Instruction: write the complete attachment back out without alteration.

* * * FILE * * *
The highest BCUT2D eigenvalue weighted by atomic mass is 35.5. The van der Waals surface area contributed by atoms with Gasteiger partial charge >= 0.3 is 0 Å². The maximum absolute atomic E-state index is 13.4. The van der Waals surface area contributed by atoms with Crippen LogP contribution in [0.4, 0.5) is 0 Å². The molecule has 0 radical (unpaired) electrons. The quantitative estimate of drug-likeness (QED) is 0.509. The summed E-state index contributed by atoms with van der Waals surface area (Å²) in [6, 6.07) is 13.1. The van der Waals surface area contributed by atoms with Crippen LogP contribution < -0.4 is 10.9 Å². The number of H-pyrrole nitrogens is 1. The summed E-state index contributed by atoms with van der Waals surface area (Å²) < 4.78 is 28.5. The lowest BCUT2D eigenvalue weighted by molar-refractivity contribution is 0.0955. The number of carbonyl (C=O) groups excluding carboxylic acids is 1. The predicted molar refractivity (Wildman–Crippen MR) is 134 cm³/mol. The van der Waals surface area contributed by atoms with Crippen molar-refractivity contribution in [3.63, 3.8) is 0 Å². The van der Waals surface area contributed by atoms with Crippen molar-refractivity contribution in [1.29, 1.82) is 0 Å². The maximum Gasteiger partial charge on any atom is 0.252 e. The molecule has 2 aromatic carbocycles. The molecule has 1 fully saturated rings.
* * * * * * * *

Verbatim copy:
The highest BCUT2D eigenvalue weighted by atomic mass is 35.5. The van der Waals surface area contributed by atoms with Gasteiger partial charge >= 0.3 is 0 Å². The maximum absolute atomic E-state index is 13.4. The van der Waals surface area contributed by atoms with Crippen LogP contribution in [0.4, 0.5) is 0 Å². The molecule has 0 radical (unpaired) electrons. The quantitative estimate of drug-likeness (QED) is 0.509. The summed E-state index contributed by atoms with van der Waals surface area (Å²) in [6, 6.07) is 13.1. The van der Waals surface area contributed by atoms with Crippen LogP contribution < -0.4 is 10.9 Å². The number of H-pyrrole nitrogens is 1. The summed E-state index contributed by atoms with van der Waals surface area (Å²) < 4.78 is 28.5. The lowest BCUT2D eigenvalue weighted by molar-refractivity contribution is 0.0955. The number of carbonyl (C=O) groups excluding carboxylic acids is 1. The predicted molar refractivity (Wildman–Crippen MR) is 134 cm³/mol. The van der Waals surface area contributed by atoms with Crippen molar-refractivity contribution in [3.63, 3.8) is 0 Å². The van der Waals surface area contributed by atoms with Crippen molar-refractivity contribution in [1.29, 1.82) is 0 Å². The maximum Gasteiger partial charge on any atom is 0.252 e. The molecule has 2 aromatic carbocycles. The molecule has 1 fully saturated rings.